Mixed single vote systems can be used also with a seat linkage method to achieve effectively list PR with local representation (via plurality or majority). Such systems are fundamentally mixed-member proportional systems without the option of split ticket voting. This is the original version of MMP, where all votes, except for those in favour of independent candidates or parties below the entry threshold are transferred and used for the compensation mechanism. Germany, where the 1949 elections were held under a mixed single vote system that used plurality rule on the lower tier and was overall proportional on the national tier. The country subsequently changed the system to MMP.[5]

Ballot in an Austrian election to the Nationalrat (lower house of the Federal Parliament). The main vote is a single single party vote, which is used on all three (local, regional/state and federal levels) levels. There is an additional open list element to the election on all three levels, where voters can specify their favoured candidate from the lists of their chosen party.
Ballot in an Austrian election to the Nationalrat (lower house of the Federal Parliament). The main vote is a single single party vote, which is used on all three (local, regional/state and federal levels) levels. There is an additional open list element to the election on all three levels, where voters can specify their favoured candidate from the lists of their chosen party.

Countries that currently use such systems are:

  • Austria, where the lower house of the parliament (Nationalrat) uses a three-tier mixed single vote system with where parties that have passed the entry threshold may win compensatory seats on regional and on a national tier.[6] The system also includes a triple open list components meaning voters of parties may influence which candidates on that party's list fill the seats that party has won (not only in the local district, but on the regional/state and federal levels as well). Because of these characteristics and a low number of districts compared to the total number of seats, it is most often referred to as party-list PR system with regionalized representation, however, the allocation of seats towards parties is the same as in an MMP system based on a single vote.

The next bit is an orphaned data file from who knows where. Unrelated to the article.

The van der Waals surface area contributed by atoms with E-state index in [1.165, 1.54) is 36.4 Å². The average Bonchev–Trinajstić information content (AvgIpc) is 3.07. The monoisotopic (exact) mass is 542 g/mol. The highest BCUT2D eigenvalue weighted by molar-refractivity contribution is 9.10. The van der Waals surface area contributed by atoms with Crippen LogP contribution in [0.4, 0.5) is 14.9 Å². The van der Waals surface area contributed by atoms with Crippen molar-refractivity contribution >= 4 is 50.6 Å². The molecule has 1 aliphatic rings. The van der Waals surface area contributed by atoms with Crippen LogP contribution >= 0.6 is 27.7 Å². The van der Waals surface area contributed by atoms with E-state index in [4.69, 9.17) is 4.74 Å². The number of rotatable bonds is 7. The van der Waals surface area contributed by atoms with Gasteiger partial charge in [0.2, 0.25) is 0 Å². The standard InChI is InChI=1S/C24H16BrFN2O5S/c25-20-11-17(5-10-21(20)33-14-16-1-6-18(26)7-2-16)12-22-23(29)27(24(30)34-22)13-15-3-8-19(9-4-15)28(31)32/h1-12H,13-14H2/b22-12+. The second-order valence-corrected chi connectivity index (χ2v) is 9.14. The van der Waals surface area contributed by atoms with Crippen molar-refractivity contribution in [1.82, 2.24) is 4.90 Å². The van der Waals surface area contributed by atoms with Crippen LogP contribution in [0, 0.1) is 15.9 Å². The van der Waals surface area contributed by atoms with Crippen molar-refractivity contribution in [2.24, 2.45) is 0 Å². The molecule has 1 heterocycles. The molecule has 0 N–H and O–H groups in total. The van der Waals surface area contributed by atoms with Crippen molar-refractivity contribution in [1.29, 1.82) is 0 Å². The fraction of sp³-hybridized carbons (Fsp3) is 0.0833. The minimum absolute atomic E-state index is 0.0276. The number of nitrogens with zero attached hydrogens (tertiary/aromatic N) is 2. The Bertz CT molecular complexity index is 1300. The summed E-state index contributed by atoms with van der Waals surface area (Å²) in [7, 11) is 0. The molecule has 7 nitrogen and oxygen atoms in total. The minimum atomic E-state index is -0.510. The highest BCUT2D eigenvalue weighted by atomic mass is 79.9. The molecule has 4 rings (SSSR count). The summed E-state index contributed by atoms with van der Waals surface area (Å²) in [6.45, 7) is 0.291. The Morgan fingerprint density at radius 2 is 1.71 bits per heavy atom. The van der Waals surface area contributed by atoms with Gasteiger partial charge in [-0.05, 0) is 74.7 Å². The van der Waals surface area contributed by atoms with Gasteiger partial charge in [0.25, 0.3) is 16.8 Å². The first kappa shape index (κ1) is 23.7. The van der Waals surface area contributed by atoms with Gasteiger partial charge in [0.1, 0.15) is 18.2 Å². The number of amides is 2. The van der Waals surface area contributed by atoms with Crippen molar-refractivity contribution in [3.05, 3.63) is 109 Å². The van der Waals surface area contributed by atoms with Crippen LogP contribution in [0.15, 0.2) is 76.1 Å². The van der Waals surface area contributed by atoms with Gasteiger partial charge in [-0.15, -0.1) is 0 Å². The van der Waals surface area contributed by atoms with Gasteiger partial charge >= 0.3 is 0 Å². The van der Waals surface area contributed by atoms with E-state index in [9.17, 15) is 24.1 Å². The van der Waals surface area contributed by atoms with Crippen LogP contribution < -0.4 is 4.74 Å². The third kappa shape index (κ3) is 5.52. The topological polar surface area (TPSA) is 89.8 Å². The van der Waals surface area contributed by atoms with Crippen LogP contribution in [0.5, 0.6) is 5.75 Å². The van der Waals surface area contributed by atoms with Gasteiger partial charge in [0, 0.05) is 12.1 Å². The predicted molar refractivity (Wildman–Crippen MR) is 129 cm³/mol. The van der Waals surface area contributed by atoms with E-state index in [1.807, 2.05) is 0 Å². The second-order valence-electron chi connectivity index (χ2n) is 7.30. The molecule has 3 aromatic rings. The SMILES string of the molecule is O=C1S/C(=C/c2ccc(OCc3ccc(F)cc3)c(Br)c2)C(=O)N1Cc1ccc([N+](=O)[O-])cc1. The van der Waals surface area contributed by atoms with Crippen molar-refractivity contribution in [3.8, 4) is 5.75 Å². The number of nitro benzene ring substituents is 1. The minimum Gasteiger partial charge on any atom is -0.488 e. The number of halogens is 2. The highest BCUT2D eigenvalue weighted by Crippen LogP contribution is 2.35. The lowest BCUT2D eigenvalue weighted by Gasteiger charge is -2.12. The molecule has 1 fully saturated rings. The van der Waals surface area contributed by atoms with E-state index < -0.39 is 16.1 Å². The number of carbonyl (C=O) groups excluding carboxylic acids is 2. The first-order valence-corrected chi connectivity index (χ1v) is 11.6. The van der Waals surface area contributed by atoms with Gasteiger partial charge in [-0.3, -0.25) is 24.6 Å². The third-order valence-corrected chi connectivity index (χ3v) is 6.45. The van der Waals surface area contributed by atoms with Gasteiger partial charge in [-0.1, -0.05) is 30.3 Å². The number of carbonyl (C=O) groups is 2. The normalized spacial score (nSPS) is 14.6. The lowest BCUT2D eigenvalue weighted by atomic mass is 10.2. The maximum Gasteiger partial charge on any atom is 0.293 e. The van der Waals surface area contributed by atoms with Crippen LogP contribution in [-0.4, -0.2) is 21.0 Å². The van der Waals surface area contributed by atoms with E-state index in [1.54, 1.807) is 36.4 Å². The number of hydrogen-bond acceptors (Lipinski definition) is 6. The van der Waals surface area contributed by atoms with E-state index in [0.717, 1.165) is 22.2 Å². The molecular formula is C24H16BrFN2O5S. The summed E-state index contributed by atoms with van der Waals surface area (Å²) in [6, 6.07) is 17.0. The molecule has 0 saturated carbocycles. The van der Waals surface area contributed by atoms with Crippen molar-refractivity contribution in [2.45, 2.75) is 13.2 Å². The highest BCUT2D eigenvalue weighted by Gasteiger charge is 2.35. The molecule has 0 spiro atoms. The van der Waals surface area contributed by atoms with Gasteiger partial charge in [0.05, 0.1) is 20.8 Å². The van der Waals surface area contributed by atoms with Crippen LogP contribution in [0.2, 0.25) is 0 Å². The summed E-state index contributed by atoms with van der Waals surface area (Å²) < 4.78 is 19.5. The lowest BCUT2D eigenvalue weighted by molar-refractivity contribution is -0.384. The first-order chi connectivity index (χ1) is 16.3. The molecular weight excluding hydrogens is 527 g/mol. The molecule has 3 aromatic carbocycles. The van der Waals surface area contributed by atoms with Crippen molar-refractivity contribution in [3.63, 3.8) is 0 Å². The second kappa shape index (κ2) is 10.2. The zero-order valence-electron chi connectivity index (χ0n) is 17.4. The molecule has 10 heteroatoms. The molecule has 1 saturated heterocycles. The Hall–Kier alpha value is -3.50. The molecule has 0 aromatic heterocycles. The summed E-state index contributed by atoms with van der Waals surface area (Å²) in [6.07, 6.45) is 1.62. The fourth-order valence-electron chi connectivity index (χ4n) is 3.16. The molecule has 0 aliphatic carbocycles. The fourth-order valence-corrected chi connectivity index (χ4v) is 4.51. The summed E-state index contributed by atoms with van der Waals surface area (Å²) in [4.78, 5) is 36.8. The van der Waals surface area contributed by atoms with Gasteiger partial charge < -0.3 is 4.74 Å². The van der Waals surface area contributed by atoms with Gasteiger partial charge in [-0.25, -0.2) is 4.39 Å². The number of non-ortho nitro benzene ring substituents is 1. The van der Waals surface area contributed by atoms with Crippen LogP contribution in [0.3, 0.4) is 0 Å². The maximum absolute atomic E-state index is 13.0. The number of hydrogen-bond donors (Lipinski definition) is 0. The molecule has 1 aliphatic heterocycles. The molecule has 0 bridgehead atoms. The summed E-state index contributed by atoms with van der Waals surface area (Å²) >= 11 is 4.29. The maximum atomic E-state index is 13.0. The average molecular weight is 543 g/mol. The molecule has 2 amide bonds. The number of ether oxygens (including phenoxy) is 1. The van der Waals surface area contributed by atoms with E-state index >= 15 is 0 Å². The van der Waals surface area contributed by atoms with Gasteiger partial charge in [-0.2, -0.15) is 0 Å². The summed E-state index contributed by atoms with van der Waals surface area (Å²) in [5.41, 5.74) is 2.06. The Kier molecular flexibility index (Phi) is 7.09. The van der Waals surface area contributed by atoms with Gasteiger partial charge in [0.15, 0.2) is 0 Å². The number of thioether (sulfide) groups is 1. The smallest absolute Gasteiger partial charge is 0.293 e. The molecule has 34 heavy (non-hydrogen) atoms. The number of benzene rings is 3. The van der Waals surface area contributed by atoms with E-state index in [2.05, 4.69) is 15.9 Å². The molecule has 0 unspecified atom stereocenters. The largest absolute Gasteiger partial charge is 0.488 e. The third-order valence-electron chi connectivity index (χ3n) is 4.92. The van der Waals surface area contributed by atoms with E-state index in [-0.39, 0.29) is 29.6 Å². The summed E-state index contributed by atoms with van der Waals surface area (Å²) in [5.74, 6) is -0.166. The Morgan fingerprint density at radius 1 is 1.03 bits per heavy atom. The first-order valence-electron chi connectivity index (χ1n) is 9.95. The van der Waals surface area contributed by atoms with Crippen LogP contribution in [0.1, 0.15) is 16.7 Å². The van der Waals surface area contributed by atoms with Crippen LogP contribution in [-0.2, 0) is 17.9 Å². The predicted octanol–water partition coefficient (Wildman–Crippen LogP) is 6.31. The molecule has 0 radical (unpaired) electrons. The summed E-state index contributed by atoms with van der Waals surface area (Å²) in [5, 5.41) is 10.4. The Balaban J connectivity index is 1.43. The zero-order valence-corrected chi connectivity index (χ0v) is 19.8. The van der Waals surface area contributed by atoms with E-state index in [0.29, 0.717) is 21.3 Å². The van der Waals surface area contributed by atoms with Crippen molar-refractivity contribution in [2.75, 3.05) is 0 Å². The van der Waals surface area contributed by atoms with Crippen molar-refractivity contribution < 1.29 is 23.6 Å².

• Lesotho adopted a mixed single vote version of MMP in 2002.

Thailand has used the mixed single vote version of MMP since the 2019 general election, however the next election is scheduled to again be held under parallel voting.[7]

In Romania, the 2008 national legislative elections were held under a mixed single vote system where SMD seats were only awarded to winners with an absolute majority.[5]

See also

References

  1. ^ Bochsler, D (2014). "Which mixed-member proportional electoral formula fits you best? Assessing the proportionality principle of positive vote transfer systems". Representation.
  2. ^ "2010. évi L. törvény a helyi önkormányzati képviselők és polgármesterek választásáról" [Act L. of 2010. on the election of local government representatives and mayors] (in Hungarian).
  3. ^ "Nemzeti Választási Iroda" [National Bureau of Elections] (in Hungarian).
  4. ^ "2011. évi CCIII. törvény az országgyűlési képviselők választásáról" [Act CCIII. of 2011. on the election of members of the National Assembly] (in Hungarian).
  5. ^ a b Golosov, G. V. (2013). "The Case for Mixed Single Vote Electoral Systems". The Journal of Social, Political, and Economic Studies.
  6. ^ "Das Verhältniswahlrecht und das Ermittlungsverfahren bei der Nationalratswahl". parlament.gv.at (in German).
  7. ^ https://thediplomat.com/2021/09/with-eye-to-next-election-thai-government-tweaks-election-rules/. Missing or empty |title= (help)
This page was last edited on 21 November 2021, at 15:58